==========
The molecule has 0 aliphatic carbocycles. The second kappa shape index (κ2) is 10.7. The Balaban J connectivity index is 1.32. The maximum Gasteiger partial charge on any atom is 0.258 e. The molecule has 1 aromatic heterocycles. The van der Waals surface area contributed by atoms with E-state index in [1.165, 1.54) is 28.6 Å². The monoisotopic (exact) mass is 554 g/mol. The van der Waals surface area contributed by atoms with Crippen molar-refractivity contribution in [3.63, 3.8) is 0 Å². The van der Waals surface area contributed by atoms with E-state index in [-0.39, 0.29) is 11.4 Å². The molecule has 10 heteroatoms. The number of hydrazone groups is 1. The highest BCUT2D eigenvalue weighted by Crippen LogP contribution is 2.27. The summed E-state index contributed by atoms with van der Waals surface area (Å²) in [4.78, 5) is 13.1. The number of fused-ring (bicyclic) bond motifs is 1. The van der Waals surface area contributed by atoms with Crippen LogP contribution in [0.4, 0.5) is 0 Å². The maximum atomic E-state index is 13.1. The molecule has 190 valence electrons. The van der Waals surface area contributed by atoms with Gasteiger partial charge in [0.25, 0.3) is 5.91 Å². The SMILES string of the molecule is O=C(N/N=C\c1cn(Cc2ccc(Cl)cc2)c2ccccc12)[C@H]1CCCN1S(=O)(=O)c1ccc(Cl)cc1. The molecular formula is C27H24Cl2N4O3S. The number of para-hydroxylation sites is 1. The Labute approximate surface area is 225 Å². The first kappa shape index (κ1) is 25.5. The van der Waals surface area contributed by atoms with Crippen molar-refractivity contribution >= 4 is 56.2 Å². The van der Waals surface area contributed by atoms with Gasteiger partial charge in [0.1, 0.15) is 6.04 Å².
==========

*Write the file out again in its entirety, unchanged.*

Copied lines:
The molecule has 0 aliphatic carbocycles. The second kappa shape index (κ2) is 10.7. The Balaban J connectivity index is 1.32. The maximum Gasteiger partial charge on any atom is 0.258 e. The molecule has 1 aromatic heterocycles. The van der Waals surface area contributed by atoms with E-state index in [1.165, 1.54) is 28.6 Å². The monoisotopic (exact) mass is 554 g/mol. The van der Waals surface area contributed by atoms with Crippen molar-refractivity contribution in [3.63, 3.8) is 0 Å². The van der Waals surface area contributed by atoms with E-state index in [-0.39, 0.29) is 11.4 Å². The molecule has 10 heteroatoms. The number of hydrazone groups is 1. The highest BCUT2D eigenvalue weighted by Crippen LogP contribution is 2.27. The summed E-state index contributed by atoms with van der Waals surface area (Å²) in [4.78, 5) is 13.1. The number of fused-ring (bicyclic) bond motifs is 1. The van der Waals surface area contributed by atoms with Crippen LogP contribution in [0.4, 0.5) is 0 Å². The maximum atomic E-state index is 13.1. The molecule has 190 valence electrons. The van der Waals surface area contributed by atoms with Gasteiger partial charge in [0.25, 0.3) is 5.91 Å². The SMILES string of the molecule is O=C(N/N=C\c1cn(Cc2ccc(Cl)cc2)c2ccccc12)[C@H]1CCCN1S(=O)(=O)c1ccc(Cl)cc1. The molecular formula is C27H24Cl2N4O3S. The number of para-hydroxylation sites is 1. The Labute approximate surface area is 225 Å². The first kappa shape index (κ1) is 25.5. The van der Waals surface area contributed by atoms with Crippen molar-refractivity contribution >= 4 is 56.2 Å². The van der Waals surface area contributed by atoms with Gasteiger partial charge in [0.1, 0.15) is 6.04 Å².